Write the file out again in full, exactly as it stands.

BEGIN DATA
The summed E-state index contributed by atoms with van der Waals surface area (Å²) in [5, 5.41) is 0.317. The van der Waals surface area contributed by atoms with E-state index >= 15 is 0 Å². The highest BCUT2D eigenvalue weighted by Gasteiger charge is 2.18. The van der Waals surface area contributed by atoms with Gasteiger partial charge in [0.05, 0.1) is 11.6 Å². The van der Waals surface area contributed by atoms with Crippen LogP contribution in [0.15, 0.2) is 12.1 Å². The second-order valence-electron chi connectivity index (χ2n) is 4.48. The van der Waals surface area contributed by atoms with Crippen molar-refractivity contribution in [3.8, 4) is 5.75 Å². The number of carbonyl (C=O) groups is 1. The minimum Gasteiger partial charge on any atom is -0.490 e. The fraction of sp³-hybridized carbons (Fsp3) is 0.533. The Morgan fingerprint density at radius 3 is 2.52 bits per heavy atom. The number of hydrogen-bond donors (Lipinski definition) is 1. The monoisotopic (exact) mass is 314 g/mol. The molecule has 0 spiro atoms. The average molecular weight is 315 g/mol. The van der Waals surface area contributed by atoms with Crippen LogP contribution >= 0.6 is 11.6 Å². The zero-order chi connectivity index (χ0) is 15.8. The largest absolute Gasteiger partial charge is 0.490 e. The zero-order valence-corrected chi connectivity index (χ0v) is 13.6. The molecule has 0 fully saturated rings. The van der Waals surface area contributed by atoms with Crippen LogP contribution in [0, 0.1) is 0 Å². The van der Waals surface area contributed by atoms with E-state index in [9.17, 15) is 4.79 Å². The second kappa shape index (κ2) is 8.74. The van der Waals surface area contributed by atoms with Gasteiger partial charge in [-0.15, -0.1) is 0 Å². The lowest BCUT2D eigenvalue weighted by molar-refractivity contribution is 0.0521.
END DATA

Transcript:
The summed E-state index contributed by atoms with van der Waals surface area (Å²) in [5, 5.41) is 0.317. The van der Waals surface area contributed by atoms with E-state index >= 15 is 0 Å². The highest BCUT2D eigenvalue weighted by Gasteiger charge is 2.18. The van der Waals surface area contributed by atoms with Gasteiger partial charge in [0.05, 0.1) is 11.6 Å². The van der Waals surface area contributed by atoms with Crippen LogP contribution in [0.15, 0.2) is 12.1 Å². The second-order valence-electron chi connectivity index (χ2n) is 4.48. The van der Waals surface area contributed by atoms with Crippen molar-refractivity contribution in [3.8, 4) is 5.75 Å². The number of carbonyl (C=O) groups is 1. The minimum Gasteiger partial charge on any atom is -0.490 e. The fraction of sp³-hybridized carbons (Fsp3) is 0.533. The Morgan fingerprint density at radius 3 is 2.52 bits per heavy atom. The number of hydrogen-bond donors (Lipinski definition) is 1. The monoisotopic (exact) mass is 314 g/mol. The molecule has 0 spiro atoms. The average molecular weight is 315 g/mol. The van der Waals surface area contributed by atoms with Crippen LogP contribution >= 0.6 is 11.6 Å². The zero-order chi connectivity index (χ0) is 15.8. The largest absolute Gasteiger partial charge is 0.490 e. The zero-order valence-corrected chi connectivity index (χ0v) is 13.6. The molecule has 0 fully saturated rings. The van der Waals surface area contributed by atoms with Crippen LogP contribution in [0, 0.1) is 0 Å². The van der Waals surface area contributed by atoms with E-state index in [9.17, 15) is 4.79 Å². The second kappa shape index (κ2) is 8.74. The van der Waals surface area contributed by atoms with Gasteiger partial charge in [-0.15, -0.1) is 0 Å². The lowest BCUT2D eigenvalue weighted by molar-refractivity contribution is 0.0521.